Statewide Perinatal Quality Improvement, Teamwork, and Communication Activities in Oklahoma and Texas

Elizabeth K. Stierman, Barbara T. O'Brien, Julie Stagg, Elizabeth Ouk, Natanya Alon, Lilly D. Engineer, Camille A. Fabiyi, Tasnuva M. Liu, Emily Chew, Lauren E. Benishek, Brenda Harding, Raymond G. Terhorst, Asad Latif, Sean M. Berenholtz, Kamila B. Mistry, Andreea A. Creanga

Research output: Contribution to journalArticlepeer-review


Background and Objective: The purpose of this study was to describe statewide perinatal quality improvement (QI) activities, specifically implementation of Alliance for Innovation on Maternal Health (AIM) patient safety bundles and use of teamwork and communication tools in obstetric units in Oklahoma and Texas. Methods: In January-February 2020, we conducted a survey of AIM-enrolled hospitals in Oklahoma (n = 35) and Texas (n = 120) to gather data on obstetric unit organization and QI processes. Data were linked to hospital characteristics information from the 2019 American Hospital Association survey and hospitals' maternity levels of care from state agencies. We generated descriptive statistics for each state and created an index to summarize adoption of QI processes. We fitted linear regression models to examine how this index varied by hospital characteristics and self-reported ratings for patient safety and AIM bundle implementation. Results: Most obstetric units had standardized clinical processes for obstetric hemorrhage (94% Oklahoma; 97% Texas), massive transfusion (94% Oklahoma; 97% Texas), and severe hypertension in pregnancy (97% Oklahoma; 80% Texas); regularly conducted simulation drills for obstetric emergencies (89% Oklahoma; 92% Texas); had multidisciplinary QI committees (61% Oklahoma; 83% Texas); and conducted debriefs after major obstetric complications (45% Oklahoma; 86% Texas). Few obstetric units offered recent staff training on teamwork and communication to their staff (6% Oklahoma; 22% Texas); those who did were more likely to employ specific strategies to facilitate communication, escalate concerns, and manage staff conflicts. Overall, adoption of QI processes was significantly higher in hospitals in urban than rural areas, teaching than nonteaching, offering higher levels of maternity care, with more staff per shift, and greater delivery volume (all P <.05). The QI adoption index scores were strongly associated with respondents' ratings for patient safety and implementation of maternal safety bundles (both P <.001). Conclusions: Adoption of QI processes varies across obstetric units in Oklahoma and Texas, with implications for implementing future perinatal QI initiatives. Notably, findings highlight the need to reinforce support for rural obstetric units, which often face greater barriers to implementing patient safety and QI processes than urban units.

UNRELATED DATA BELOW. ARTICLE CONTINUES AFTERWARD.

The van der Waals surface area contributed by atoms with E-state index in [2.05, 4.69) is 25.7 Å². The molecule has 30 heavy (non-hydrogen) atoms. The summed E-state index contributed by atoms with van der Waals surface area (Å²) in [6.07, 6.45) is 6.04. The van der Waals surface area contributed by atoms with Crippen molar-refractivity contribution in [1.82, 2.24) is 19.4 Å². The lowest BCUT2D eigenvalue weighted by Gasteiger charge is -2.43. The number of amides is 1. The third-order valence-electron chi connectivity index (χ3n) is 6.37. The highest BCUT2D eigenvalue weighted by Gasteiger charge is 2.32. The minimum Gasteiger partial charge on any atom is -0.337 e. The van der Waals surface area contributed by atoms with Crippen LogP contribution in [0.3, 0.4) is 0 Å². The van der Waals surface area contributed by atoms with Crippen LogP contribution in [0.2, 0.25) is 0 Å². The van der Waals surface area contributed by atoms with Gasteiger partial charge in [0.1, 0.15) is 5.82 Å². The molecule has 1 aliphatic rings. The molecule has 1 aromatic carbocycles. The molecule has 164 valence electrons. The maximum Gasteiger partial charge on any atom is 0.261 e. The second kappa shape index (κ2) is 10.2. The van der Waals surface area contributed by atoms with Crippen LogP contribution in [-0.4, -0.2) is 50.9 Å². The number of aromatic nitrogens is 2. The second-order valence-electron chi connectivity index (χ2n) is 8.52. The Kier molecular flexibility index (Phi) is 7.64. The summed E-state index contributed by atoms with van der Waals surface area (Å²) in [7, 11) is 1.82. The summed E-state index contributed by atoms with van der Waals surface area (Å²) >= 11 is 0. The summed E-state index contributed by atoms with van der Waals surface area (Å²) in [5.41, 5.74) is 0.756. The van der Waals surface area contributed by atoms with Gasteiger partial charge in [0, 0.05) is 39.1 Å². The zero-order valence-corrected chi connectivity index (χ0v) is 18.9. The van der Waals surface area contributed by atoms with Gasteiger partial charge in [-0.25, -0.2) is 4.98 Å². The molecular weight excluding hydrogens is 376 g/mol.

Original languageEnglish
Pages (from-to)177-188
Number of pages12
JournalQuality Management in Health Care
Issue number3
Publication statusPublished - 1 Jul 2023
Externally publishedYes


  • obstetrics
  • patient safety
  • patient safety bundles
  • quality improvement
  • quality of care


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